There are some limits, however.

    1. The maximum number of players for a paired game is 10. Tribes with more than 10 players and set for paired play will automatically be converted over to a solo game. The minimum number of players for a paired game is 5.
    2. The maximum number of players for a solo game is 40. If a solo game has more than 20 players, the game will be split into 3 tribes. If a solo game has more than 30 players, the game will be split into 4 tribes. The minimum number varies, based on how many weeks are left in the season. Generally the minimum number starts at 16 and drops by 1 each week. This does create a gap from 11-15 players at the beginning of the season. Tribes of this size will not be allowed to begin play on week 1, but instead will delay the start of their game until the minimum number of players is less than or equal to their current number of players. This will avoid a large number of "off" weeks in which no Tribal Council is held.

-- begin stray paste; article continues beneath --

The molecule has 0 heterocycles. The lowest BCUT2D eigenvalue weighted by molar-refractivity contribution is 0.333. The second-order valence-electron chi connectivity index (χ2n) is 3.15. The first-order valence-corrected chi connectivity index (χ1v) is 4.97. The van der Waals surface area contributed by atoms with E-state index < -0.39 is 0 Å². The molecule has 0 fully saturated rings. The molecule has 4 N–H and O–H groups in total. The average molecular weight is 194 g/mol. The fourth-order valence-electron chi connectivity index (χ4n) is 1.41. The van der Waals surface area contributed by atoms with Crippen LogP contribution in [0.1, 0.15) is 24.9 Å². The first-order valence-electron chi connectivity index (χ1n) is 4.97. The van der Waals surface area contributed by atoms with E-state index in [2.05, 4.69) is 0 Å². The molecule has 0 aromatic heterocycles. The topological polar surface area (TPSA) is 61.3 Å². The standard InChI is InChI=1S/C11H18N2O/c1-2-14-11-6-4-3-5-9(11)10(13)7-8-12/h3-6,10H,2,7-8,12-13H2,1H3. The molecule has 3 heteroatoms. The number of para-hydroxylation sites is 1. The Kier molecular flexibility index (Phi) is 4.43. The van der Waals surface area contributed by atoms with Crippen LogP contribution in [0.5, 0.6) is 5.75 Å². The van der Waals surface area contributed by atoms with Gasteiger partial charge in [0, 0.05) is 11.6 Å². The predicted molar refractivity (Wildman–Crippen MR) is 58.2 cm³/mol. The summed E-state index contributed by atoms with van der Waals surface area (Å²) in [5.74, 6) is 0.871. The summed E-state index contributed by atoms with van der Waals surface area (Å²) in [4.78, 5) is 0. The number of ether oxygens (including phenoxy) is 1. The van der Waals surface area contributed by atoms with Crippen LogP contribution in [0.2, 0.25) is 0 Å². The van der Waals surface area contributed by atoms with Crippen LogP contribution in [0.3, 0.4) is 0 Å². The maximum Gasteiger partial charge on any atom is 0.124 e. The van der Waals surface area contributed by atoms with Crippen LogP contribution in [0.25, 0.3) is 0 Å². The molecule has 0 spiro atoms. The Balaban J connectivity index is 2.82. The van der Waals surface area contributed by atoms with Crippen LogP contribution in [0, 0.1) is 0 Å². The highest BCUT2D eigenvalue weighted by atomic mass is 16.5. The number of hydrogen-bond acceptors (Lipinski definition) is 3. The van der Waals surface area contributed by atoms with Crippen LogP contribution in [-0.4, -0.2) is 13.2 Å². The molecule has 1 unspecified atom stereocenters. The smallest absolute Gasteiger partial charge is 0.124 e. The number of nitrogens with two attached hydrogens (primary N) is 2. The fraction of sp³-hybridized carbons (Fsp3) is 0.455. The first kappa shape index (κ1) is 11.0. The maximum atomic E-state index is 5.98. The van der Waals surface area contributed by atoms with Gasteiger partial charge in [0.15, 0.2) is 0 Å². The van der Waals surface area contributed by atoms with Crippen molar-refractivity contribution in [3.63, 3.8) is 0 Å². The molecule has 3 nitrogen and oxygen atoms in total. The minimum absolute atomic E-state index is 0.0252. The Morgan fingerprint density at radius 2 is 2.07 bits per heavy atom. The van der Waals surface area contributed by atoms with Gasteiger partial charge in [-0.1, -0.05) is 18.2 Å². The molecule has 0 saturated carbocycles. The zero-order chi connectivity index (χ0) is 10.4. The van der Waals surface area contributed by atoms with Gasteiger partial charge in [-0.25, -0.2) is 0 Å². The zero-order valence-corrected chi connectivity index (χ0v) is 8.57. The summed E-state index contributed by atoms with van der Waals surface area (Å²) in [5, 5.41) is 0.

3. The minimum number of players for a random game is the same as for a solo game.

  5. But what if we don't have exactly the same number of players as are on the TV show?

    While it is desirable to match the TV show person for person, it is not required. The system will adjust accordingly. For larger groups, you may have weeks in which multiple players are voted off in a single week. For smaller groups, there may be weeks in which no vote occurs.

  6. Do all members of Private Tribes have to play OutPick'Em?

    First of all, playing OutPick'Em is completely optional and for Private Tribes to play at all, your Tribe Leader has to enable OutPick'Em for your Private Tribe. Once they do that, each member of the Private Tribe then has to choose whether or not they play OutPick'Em. The decision to play OutPick'Em is somewhat more serious than simply playing the usual Pick'Em game: you will be required to participate in Tribal Council votes and your alliances that you form may count on you for critical votes. Therefore, OutPick'Em is definitely an "opt-in" game. Those members of Private Tribes that choose not to play are "spectators" and can watch the game progress from the sidelines.

  7. What is the deadline for choosing whether to play or not?